Are Saudi Arabia and other Gulf oil states dying of “green energy” paths?
The first signs of contempt by the new US president, Joe Biden, for Saudi Arabia were evident by his refusal to supply weapons for the war in Yemen. Are these just minor details or are there other political reasons for the long-term coldness of US-Saudi relations?
Humanity is gradually moving towards the abyss of the largest economic crisis it has faced in centuries. It is a crisis of overproduction, as well as the crisis of the end of the current technological cycle. With current technologies, it has become impossible to raise the level of human consumption above the current level. And each time, the exit from the crisis was linked to the transition of humanity to a new level of technology, as happened before in the transition to textile factories, the steam engine, the internal combustion engine, electricity, and others. This led to the emergence of new industries, and with them a new investment cycle. But the crisis and recovery from it may take decades.
Now, there is no longer a place to invest, and there is not much actual demand around the world to purchase all the goods produced. A large part of global production must go bankrupt, which will accompany the collapse of the United States of America and the European Union and the transformation of the center of the world economy over the centuries to come.
The problem is that there are still no scientific and technical breakthroughs that would lead to a significant increase in productivity.
Under these circumstances, the “masters of the world”, the elites of the American globalization project, are trying to fabricate such industries intentionally, hoping to delay the death of the Western project of globalization in this way.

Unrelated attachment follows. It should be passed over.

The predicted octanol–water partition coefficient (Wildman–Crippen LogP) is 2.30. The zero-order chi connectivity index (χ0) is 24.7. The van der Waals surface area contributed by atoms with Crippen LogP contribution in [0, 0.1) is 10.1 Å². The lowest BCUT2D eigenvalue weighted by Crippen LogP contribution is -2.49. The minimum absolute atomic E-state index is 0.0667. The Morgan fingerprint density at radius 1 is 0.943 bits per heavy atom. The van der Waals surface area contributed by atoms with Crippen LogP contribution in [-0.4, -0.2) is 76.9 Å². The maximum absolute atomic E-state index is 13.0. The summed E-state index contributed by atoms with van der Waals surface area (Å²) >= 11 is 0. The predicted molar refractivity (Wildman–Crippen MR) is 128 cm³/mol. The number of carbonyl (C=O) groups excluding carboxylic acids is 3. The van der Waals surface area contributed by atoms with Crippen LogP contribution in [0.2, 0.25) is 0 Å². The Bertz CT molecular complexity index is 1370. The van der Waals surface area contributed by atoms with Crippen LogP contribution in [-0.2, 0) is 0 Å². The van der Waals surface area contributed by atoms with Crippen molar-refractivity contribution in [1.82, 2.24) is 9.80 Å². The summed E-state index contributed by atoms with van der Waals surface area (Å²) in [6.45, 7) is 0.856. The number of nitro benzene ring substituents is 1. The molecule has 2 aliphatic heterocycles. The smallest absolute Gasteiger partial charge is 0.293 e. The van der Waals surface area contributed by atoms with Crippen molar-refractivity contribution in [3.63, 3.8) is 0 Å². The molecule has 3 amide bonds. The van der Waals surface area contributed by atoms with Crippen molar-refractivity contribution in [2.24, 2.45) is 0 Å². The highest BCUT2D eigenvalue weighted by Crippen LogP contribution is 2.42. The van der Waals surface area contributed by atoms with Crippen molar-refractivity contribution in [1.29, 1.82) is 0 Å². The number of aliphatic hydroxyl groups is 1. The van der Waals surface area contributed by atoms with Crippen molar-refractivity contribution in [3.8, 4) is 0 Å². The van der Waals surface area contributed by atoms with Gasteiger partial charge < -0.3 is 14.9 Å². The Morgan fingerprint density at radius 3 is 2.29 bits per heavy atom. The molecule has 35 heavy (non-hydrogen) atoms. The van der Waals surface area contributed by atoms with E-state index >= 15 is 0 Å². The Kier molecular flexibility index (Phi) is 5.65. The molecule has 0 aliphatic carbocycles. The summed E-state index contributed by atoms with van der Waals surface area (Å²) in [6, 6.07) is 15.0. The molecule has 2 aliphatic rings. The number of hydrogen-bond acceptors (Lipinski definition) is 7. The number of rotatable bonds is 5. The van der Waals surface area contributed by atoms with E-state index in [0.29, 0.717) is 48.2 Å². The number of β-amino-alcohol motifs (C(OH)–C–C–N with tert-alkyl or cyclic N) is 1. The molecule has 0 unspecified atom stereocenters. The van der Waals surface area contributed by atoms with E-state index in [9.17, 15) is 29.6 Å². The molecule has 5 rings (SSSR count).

In fact, such new industries do exist, but they do not provide for the transition to a higher level of efficiency and productivity, on the contrary, they are less profitable.
Under Presidents Obama and Trump, there was shale oil and gas. As of 2016, these industries accounted for 45% of all investment in the United States of America, and thus these industries provided half of the total economic growth in the United States. However, with the drop in oil prices, much of the industry is no longer profitable. Further expansion has come into question. Indeed, the depletion of this project contributes significantly to the current US economic decline.
But the western elites were guided to a new project, which is “green energy”. They even prepared a special project under the name “Greta Thunberg”, which should become a symbol of the struggle for a bright and environmentally friendly future, to which “green energy” is supposed to lead.
Except that everything is not so simple. Recently, publications have surfaced claiming that as investments increase, solar and wind power generation will become more profitable than nuclear and other “unclean” energy sources. This is questionable information, not to mention that not all countries have the conditions needed to generate solar or wind energy. But, in any case, the transition to “green energy” requires trillions, or even tens of trillions of dollars, which no one has at the moment.